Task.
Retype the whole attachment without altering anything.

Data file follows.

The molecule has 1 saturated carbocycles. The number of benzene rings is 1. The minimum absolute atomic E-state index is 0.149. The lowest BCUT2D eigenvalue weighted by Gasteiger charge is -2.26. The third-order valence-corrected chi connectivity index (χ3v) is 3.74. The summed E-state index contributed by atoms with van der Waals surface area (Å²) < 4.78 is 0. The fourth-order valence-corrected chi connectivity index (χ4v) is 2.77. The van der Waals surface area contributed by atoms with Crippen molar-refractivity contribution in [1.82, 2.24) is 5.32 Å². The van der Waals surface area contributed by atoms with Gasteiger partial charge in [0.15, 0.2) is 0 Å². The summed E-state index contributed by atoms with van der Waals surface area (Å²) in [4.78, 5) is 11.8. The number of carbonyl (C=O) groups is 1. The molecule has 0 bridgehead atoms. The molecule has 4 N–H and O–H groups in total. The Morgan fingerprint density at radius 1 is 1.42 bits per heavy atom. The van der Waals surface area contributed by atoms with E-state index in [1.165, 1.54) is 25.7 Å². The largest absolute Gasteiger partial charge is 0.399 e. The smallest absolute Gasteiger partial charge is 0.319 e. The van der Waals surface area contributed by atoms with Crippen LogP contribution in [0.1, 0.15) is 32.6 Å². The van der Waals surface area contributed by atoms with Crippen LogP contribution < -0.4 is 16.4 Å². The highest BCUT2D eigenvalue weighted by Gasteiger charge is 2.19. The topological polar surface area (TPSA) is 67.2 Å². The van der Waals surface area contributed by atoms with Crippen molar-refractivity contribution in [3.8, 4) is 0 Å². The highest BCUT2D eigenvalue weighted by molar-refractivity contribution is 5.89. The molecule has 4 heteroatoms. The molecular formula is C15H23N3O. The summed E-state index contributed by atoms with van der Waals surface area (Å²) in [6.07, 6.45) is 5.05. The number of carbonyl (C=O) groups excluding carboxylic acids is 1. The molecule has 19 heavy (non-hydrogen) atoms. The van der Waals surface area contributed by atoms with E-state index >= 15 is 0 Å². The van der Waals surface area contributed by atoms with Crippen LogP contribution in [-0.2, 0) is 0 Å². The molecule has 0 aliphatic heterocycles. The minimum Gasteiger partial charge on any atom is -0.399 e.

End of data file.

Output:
The molecule has 1 saturated carbocycles. The number of benzene rings is 1. The minimum absolute atomic E-state index is 0.149. The lowest BCUT2D eigenvalue weighted by Gasteiger charge is -2.26. The third-order valence-corrected chi connectivity index (χ3v) is 3.74. The summed E-state index contributed by atoms with van der Waals surface area (Å²) < 4.78 is 0. The fourth-order valence-corrected chi connectivity index (χ4v) is 2.77. The van der Waals surface area contributed by atoms with Crippen molar-refractivity contribution in [1.82, 2.24) is 5.32 Å². The van der Waals surface area contributed by atoms with Gasteiger partial charge in [0.15, 0.2) is 0 Å². The summed E-state index contributed by atoms with van der Waals surface area (Å²) in [4.78, 5) is 11.8. The number of carbonyl (C=O) groups is 1. The molecule has 0 bridgehead atoms. The molecule has 4 N–H and O–H groups in total. The Morgan fingerprint density at radius 1 is 1.42 bits per heavy atom. The van der Waals surface area contributed by atoms with E-state index in [1.165, 1.54) is 25.7 Å². The largest absolute Gasteiger partial charge is 0.399 e. The smallest absolute Gasteiger partial charge is 0.319 e. The van der Waals surface area contributed by atoms with Crippen LogP contribution in [0.1, 0.15) is 32.6 Å². The van der Waals surface area contributed by atoms with Crippen LogP contribution < -0.4 is 16.4 Å². The highest BCUT2D eigenvalue weighted by Gasteiger charge is 2.19. The topological polar surface area (TPSA) is 67.2 Å². The van der Waals surface area contributed by atoms with Crippen molar-refractivity contribution in [3.8, 4) is 0 Å². The highest BCUT2D eigenvalue weighted by molar-refractivity contribution is 5.89. The molecule has 4 heteroatoms. The molecular formula is C15H23N3O. The summed E-state index contributed by atoms with van der Waals surface area (Å²) in [6.07, 6.45) is 5.05. The number of carbonyl (C=O) groups excluding carboxylic acids is 1. The molecule has 19 heavy (non-hydrogen) atoms. The van der Waals surface area contributed by atoms with E-state index >= 15 is 0 Å². The van der Waals surface area contributed by atoms with Crippen LogP contribution in [-0.2, 0) is 0 Å². The molecule has 0 aliphatic heterocycles. The minimum Gasteiger partial charge on any atom is -0.399 e.